The GOP wants to cut the social safety net -- but only for young and poor people

Another big change since 2010: ObamaCare. The passage of the the president’s Affordable Care Act — opposed by older, tea party Republicans — has affected how GOP politicians view and talk about the safety net. They now clearly differentiate between “earned” entitlement benefits such as Medicare and Social Security and “unearned” welfare benefits such as ObamaCare subsidies, Medicaid, and food stamps. As Wall Street Journal columnist Holman Jenkins accurately predicted back in 2013, “The new ‘conservative’ position will be to defend Social Security and Medicare, those middle-class rewards for a life of hard work and tax-paying, against Mr. Obama’s vast expansion of the means-tested welfare state for working-age Americans.” Republican voters get the “good” entitlements, Democratic voters the “bad,” dependency-creating ones.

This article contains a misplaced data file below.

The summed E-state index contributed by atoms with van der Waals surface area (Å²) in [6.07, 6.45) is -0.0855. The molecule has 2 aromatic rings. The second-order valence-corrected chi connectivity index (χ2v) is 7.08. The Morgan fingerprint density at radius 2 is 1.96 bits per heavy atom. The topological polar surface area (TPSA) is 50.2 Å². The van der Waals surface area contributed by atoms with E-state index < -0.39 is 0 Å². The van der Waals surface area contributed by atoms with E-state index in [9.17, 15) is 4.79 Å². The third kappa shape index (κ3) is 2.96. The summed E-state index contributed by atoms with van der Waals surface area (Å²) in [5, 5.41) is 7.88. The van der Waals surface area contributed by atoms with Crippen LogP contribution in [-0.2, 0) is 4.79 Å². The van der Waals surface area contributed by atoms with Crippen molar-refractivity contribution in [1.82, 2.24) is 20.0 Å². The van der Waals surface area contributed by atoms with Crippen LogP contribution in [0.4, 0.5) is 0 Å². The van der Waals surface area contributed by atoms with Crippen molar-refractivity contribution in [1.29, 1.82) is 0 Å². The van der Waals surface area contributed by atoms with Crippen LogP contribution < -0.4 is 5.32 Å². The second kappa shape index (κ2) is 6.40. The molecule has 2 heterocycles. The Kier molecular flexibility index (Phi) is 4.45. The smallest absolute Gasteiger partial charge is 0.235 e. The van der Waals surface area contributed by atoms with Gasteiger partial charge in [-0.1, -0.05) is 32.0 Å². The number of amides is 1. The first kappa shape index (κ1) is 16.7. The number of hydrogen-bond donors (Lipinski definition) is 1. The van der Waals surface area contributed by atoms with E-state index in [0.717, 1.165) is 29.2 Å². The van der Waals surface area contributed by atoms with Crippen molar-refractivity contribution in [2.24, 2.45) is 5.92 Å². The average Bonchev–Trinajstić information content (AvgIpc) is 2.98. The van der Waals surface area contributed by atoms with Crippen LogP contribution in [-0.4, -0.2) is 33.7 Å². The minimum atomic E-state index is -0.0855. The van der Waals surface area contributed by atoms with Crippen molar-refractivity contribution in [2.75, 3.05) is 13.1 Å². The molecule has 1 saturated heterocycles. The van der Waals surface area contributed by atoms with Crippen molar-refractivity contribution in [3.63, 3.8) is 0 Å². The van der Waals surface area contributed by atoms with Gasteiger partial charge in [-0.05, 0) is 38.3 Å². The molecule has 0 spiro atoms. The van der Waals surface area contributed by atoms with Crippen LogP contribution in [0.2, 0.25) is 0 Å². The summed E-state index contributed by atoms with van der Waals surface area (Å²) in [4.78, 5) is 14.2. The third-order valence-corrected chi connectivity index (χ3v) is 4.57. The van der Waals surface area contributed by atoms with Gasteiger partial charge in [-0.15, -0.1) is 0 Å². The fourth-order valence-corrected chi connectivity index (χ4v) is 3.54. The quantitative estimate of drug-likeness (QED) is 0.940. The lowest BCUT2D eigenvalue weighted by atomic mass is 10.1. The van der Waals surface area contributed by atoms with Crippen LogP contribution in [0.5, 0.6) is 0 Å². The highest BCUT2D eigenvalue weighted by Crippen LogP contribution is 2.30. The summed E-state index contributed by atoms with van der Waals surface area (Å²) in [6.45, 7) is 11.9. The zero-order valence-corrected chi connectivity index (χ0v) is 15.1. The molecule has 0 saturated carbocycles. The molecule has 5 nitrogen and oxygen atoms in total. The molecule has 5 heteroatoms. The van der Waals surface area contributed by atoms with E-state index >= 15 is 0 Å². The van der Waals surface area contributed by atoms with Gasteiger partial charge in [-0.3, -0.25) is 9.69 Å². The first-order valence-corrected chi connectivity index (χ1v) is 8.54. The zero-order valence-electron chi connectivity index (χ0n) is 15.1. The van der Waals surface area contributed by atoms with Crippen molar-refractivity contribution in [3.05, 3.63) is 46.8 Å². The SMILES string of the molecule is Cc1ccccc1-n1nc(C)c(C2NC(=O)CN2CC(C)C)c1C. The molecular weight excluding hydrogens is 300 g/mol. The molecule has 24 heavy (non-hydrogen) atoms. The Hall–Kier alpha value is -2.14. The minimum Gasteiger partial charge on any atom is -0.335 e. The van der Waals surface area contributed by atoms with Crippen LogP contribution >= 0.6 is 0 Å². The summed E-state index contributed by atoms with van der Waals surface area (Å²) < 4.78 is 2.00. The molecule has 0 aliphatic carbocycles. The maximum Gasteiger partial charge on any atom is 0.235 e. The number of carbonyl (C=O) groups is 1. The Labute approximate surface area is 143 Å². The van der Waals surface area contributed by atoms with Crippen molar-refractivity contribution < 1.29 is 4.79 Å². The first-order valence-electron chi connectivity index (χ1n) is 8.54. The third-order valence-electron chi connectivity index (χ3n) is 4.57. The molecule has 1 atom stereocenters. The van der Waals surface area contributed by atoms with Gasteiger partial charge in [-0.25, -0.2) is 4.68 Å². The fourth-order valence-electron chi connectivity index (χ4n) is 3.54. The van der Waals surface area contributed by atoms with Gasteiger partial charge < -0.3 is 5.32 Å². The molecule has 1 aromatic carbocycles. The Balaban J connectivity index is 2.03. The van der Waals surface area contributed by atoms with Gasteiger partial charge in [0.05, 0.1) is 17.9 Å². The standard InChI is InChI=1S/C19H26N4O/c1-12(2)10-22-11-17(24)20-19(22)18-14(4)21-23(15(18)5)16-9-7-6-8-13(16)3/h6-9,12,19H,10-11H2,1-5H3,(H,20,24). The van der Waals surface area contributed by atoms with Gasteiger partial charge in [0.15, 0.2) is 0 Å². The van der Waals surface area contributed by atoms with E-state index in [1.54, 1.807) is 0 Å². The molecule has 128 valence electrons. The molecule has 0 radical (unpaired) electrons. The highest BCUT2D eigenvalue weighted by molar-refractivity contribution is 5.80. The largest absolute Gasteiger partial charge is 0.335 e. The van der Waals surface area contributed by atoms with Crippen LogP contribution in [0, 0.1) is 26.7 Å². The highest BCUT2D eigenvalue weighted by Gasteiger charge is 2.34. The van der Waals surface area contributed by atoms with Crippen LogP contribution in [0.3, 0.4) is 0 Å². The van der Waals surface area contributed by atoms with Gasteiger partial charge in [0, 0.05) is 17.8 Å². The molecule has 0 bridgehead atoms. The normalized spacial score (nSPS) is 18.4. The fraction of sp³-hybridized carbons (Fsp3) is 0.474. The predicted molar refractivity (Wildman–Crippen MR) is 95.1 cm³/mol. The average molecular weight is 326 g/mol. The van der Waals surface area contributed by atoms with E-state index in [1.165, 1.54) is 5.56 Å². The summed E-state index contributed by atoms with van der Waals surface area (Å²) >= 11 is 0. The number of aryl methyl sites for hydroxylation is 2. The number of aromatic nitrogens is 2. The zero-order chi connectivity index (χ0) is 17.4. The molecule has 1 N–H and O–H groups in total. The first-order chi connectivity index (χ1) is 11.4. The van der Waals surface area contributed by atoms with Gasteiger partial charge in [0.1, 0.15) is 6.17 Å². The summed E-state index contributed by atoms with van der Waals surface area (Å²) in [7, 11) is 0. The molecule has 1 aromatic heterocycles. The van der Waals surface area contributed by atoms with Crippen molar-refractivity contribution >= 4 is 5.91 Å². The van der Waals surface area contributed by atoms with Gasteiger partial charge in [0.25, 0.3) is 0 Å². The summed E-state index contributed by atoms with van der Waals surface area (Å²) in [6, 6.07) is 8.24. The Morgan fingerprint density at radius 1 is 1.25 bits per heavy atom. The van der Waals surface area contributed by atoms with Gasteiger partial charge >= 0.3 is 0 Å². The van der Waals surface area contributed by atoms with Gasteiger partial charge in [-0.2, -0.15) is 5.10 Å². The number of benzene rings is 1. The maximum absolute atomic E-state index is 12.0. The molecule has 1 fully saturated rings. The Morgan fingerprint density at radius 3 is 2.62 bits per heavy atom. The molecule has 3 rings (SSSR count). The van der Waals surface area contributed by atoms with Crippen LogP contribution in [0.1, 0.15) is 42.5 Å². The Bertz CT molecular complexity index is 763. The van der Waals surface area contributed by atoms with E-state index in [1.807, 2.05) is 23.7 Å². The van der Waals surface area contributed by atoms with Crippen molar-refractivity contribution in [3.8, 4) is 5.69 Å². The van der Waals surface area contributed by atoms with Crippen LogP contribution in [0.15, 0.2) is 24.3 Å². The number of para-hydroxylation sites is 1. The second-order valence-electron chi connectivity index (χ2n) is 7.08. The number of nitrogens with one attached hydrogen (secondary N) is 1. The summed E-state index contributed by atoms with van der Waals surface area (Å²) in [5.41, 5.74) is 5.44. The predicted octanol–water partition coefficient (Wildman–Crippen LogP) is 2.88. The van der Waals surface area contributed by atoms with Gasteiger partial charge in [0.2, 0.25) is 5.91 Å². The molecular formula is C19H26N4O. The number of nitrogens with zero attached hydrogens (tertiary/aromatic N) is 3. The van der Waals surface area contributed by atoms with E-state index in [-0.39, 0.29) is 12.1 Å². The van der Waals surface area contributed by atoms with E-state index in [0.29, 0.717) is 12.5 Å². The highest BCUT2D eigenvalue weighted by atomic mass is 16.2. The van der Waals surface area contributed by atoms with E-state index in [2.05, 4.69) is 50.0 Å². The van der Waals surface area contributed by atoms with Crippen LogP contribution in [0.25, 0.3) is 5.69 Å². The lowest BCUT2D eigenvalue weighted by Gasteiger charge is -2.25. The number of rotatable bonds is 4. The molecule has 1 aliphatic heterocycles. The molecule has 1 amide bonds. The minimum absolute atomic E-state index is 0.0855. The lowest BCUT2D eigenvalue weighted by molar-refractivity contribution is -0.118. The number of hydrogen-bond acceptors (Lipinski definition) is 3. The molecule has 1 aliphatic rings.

Huckabee clearly intends seniors to be the rock upon which he builds his candidacy. In the “Seniors” section of his campaign website, he promises to fight for the “earned benefits” of Social Security and Medicare — perhaps forgetting that a typical middle-class, one-earner couple retiring in 2030 will receive $1.3 million in lifetime Medicare and Social Security benefits, having paid in just under $500,000. Huckabee then attacks ObamaCare as a welfare program that diverts $700 billion from Medicare and fosters “government dependency.” Entitlements for me and mine but not for thee and thine.

The politics of this strategy are debatable. (Though it surely doesn’t help attract younger voters!) But regardless, it makes for simply awful public policy.